Fraudster’s fake army record in eBay scam defence

Nottingham Crown Court.

Nottingham Crown Court.

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A ‘Walter Mitty’-styled fraudster who conned money from his ex-partner in an eBay scam and stole scaffolding from his boss told a court he had mental problems after serving in Afghanistan and Iraq with the Paras.

Nathan Johnson, 30, of Shelley Street, Worksop, told Nottingham Crown Court he had served with the 4th Battallion of the Parachute Regiment between 2002 and 2006 before he was forced to leave for mental health reasons.

But neither he, nor his defence team, were able to provide any proof of his army career, or any acceptable evidence of his problems, even though the case had been adjourned twice for those very reasons.

Judge Michael Stokes said: “The army keep impeccable records - they can tell you the name of every soldier in World War One. I don’t believe he served for four years in a unit of the parachute regiment without a record.

“I am going to have to form the conclusion that he was never in the army and this was an attempt to deceive the court.

“He was admitted into the Paras at the age of 16. That was very clever of him.”

Caroline Bradley, mitigating, said: “He maintains that he was in the army. He gave me a detailed history of when he joined. He said he wasn’t a life-style soldier.”

Johnson then claimed he had pictures of himself in Basra and Helmand province on his phone, but was unable to produce them.

An email from Johnson’s therapist claimed he was suffering from post-traumatic stress disorder (PTSD) and ‘mild Peter Pan syndrome.’

“It seems to me he has got very mild Walter Mitty syndrome,” said Judge Stokes. “No qualified therapist would send an email. They would send a report.

“If he is suffering from PTSD then that would be a very significant factor - but since before Christmas he has done nothing practical to establish any diagnosis by any qualified person.

“There is not one iota of evidence to support anything he says.”

Johnson had previously admitted defrauding a friend of over £4,000 and stealing scaffolding from his employer.

Almas Ben-Aribia, for the prosecution, said Johnson persuaded an ex-girlfriend to sell £4,093 of fishing equipment for him on her eBay account in December 2013.

And he persuaded another friend to use his Paypal account to transfer the money from the sale to his building society account.

Johnson’s ex-partner received complaints from the buyers of the fishing gear and her eBay and Paypal accounts were frozen.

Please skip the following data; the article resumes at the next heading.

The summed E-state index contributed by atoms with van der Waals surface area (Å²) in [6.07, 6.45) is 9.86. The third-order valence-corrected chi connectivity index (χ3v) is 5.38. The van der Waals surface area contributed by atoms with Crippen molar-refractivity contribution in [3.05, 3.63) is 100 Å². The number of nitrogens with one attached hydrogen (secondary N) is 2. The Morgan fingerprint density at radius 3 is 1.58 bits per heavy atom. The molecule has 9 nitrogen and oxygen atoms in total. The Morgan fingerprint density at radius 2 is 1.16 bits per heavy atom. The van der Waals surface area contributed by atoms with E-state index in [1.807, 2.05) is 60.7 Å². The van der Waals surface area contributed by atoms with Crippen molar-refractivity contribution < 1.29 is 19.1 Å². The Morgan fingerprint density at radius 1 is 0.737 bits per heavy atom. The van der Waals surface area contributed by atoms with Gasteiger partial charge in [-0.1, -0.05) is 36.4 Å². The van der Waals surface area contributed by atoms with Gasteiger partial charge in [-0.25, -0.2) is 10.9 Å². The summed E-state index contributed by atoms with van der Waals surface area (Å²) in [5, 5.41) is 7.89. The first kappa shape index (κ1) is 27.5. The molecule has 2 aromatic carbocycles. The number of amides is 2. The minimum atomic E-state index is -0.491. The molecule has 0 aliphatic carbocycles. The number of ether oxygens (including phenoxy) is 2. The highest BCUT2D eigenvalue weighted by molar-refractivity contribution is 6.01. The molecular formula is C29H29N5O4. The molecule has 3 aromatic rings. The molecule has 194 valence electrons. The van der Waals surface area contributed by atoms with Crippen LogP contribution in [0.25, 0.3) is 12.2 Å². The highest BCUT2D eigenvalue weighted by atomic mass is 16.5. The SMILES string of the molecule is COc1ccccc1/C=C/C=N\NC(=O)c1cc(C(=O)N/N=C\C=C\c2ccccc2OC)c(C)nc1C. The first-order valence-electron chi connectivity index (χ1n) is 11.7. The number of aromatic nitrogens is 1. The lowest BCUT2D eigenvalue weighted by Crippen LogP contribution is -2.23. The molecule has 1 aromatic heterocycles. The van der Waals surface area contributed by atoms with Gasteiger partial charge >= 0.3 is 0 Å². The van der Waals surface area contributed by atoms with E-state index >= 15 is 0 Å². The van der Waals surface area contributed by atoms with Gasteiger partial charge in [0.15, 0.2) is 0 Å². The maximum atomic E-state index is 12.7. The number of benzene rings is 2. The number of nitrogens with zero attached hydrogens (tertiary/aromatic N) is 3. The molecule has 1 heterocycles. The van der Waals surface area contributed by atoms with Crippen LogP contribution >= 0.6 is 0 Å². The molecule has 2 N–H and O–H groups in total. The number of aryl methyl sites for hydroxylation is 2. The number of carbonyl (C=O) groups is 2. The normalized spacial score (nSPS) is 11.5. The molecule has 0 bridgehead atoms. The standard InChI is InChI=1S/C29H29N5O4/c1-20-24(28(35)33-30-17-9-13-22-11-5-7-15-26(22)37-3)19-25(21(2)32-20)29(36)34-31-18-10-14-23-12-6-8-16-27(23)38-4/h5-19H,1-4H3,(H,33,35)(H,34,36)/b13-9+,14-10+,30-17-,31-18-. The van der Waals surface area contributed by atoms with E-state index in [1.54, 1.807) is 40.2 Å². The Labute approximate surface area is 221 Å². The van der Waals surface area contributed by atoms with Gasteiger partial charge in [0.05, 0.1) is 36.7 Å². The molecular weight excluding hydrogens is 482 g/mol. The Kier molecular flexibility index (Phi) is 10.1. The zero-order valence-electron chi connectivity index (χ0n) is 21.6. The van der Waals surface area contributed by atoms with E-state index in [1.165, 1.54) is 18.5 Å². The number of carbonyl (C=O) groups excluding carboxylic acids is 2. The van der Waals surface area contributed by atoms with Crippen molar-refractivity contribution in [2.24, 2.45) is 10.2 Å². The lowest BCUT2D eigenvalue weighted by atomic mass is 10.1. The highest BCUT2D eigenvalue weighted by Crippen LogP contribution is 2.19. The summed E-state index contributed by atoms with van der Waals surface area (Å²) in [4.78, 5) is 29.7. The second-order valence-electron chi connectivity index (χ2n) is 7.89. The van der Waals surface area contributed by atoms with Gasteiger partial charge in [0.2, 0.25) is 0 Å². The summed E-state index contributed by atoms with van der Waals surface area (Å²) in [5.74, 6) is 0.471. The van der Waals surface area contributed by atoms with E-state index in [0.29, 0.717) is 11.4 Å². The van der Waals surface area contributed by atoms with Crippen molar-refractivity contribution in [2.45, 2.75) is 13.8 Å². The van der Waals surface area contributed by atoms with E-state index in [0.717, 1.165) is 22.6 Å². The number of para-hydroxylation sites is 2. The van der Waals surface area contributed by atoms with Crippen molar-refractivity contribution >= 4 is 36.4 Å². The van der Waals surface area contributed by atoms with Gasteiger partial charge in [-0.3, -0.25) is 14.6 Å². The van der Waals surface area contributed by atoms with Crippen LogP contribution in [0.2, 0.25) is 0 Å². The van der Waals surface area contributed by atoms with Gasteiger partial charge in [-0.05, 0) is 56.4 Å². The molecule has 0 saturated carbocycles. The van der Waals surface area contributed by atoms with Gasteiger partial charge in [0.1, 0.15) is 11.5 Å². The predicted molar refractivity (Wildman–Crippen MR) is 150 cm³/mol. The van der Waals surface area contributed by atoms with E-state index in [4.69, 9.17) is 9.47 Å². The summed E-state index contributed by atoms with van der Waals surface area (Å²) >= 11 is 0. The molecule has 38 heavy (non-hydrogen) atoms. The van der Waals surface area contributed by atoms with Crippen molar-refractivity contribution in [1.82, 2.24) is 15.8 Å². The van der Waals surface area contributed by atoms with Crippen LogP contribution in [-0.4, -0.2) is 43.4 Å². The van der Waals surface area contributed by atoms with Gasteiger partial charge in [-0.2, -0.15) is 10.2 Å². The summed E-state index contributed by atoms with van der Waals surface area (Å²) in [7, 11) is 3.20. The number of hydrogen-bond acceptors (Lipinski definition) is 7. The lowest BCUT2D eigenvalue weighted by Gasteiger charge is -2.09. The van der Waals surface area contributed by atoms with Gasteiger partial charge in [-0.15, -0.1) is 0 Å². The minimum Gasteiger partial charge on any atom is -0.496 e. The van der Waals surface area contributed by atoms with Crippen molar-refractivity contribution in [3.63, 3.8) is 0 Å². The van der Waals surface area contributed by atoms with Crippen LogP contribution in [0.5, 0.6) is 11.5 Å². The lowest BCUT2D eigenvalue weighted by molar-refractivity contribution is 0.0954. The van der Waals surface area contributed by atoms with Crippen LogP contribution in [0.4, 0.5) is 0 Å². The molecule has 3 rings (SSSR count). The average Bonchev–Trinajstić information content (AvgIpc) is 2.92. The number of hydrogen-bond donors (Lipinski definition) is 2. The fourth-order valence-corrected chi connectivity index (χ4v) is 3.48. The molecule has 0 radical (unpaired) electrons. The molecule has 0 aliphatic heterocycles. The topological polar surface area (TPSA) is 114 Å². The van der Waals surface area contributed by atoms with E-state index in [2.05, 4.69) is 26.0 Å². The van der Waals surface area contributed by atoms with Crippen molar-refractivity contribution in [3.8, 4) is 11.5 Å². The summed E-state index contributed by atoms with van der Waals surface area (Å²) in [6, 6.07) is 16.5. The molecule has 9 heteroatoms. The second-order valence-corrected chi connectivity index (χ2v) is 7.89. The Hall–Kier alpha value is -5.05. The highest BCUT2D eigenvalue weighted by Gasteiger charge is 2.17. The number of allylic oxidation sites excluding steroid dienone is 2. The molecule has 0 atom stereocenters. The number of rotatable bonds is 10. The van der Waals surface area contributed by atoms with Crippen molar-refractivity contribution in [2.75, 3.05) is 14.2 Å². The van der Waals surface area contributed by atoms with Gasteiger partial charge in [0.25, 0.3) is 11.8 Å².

Miss Ben-Aribia told the court Johnson had been working as a manager at Inspired Scaffolding Services Ltd in Bilsthorpe when he made arrangements to sell a lorry-load of scaffolding for £2,000 over the weekend of August 8 to 10, 2014.

He admitted the theft on August 4, 2015 and told police he had a gambling habit and that his ‘head was in a bad place’ following the death of a relative, said Miss Ben-Aribia.

She said the theft was aggravated by the fact another employee had been involved and it was committed while Johnson was on police bail for the eBay fraud and another charge of taking a car without the owner’s consent, which he admitted in June 2013.

The court heard he had four previous convictions for five offences, including theft in July 2008.

The court heard he had re-paid his ex-girlfriend, who said she did not want him to go to prison.

Johnson also claimed he had saved money to repay his former employer, but attempts to find an email with his bank statements on the phone of a friend in the public gallery were also unsuccessful.

Miss Bradley said: “Mr Johnson has done nothing in his own defence. Why that is I cannot say.”

Judge Stokes sentenced Johnson to 16 months for the fraud and the theft, and an additional month for breaching his bail in January 2016, all suspended for 18 months.

Johnson must also pay £2,000 compensation to the scaffolding firm and £500 costs.

After sentencing, Judge Stokes ordered a police investigation into Johnson’s claims of military service and mental health problems.

He told Johnson: “You have been given many opportunities to tell the truth and you maintain that this is the truth.

“If it turns out to be false you will be prosecuted for perverting the course of justice.”